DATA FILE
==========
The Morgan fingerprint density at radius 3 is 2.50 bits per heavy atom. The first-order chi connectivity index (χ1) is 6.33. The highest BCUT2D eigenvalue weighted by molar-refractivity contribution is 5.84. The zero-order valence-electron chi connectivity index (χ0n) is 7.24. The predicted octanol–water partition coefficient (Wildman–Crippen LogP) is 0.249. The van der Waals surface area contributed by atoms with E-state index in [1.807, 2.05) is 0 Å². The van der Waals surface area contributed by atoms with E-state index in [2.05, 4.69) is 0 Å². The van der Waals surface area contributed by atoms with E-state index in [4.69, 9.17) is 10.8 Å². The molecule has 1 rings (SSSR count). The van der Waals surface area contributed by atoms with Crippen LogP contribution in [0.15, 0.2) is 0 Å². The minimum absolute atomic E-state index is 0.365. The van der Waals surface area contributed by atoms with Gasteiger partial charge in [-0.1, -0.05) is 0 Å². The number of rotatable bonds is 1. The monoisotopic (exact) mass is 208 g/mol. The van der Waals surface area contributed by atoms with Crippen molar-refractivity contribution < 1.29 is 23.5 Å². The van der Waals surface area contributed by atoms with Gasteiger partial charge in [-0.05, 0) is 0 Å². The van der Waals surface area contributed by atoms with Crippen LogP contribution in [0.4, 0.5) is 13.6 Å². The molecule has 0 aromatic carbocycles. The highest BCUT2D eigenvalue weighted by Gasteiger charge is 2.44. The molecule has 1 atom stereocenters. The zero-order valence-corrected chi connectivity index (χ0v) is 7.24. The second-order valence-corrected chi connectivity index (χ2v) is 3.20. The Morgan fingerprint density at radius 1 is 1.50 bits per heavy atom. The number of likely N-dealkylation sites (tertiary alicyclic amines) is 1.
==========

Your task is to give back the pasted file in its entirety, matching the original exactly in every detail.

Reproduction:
The Morgan fingerprint density at radius 3 is 2.50 bits per heavy atom. The first-order chi connectivity index (χ1) is 6.33. The highest BCUT2D eigenvalue weighted by molar-refractivity contribution is 5.84. The zero-order valence-electron chi connectivity index (χ0n) is 7.24. The predicted octanol–water partition coefficient (Wildman–Crippen LogP) is 0.249. The van der Waals surface area contributed by atoms with E-state index in [1.807, 2.05) is 0 Å². The van der Waals surface area contributed by atoms with E-state index in [2.05, 4.69) is 0 Å². The van der Waals surface area contributed by atoms with E-state index in [4.69, 9.17) is 10.8 Å². The molecule has 1 rings (SSSR count). The van der Waals surface area contributed by atoms with Crippen LogP contribution in [0.15, 0.2) is 0 Å². The minimum absolute atomic E-state index is 0.365. The van der Waals surface area contributed by atoms with Gasteiger partial charge in [-0.1, -0.05) is 0 Å². The number of rotatable bonds is 1. The monoisotopic (exact) mass is 208 g/mol. The van der Waals surface area contributed by atoms with Crippen molar-refractivity contribution < 1.29 is 23.5 Å². The van der Waals surface area contributed by atoms with Gasteiger partial charge in [-0.05, 0) is 0 Å². The van der Waals surface area contributed by atoms with Crippen LogP contribution in [0.4, 0.5) is 13.6 Å². The molecule has 0 aromatic carbocycles. The highest BCUT2D eigenvalue weighted by Gasteiger charge is 2.44. The molecule has 1 atom stereocenters. The zero-order valence-corrected chi connectivity index (χ0v) is 7.24. The second-order valence-corrected chi connectivity index (χ2v) is 3.20. The Morgan fingerprint density at radius 1 is 1.50 bits per heavy atom. The number of likely N-dealkylation sites (tertiary alicyclic amines) is 1.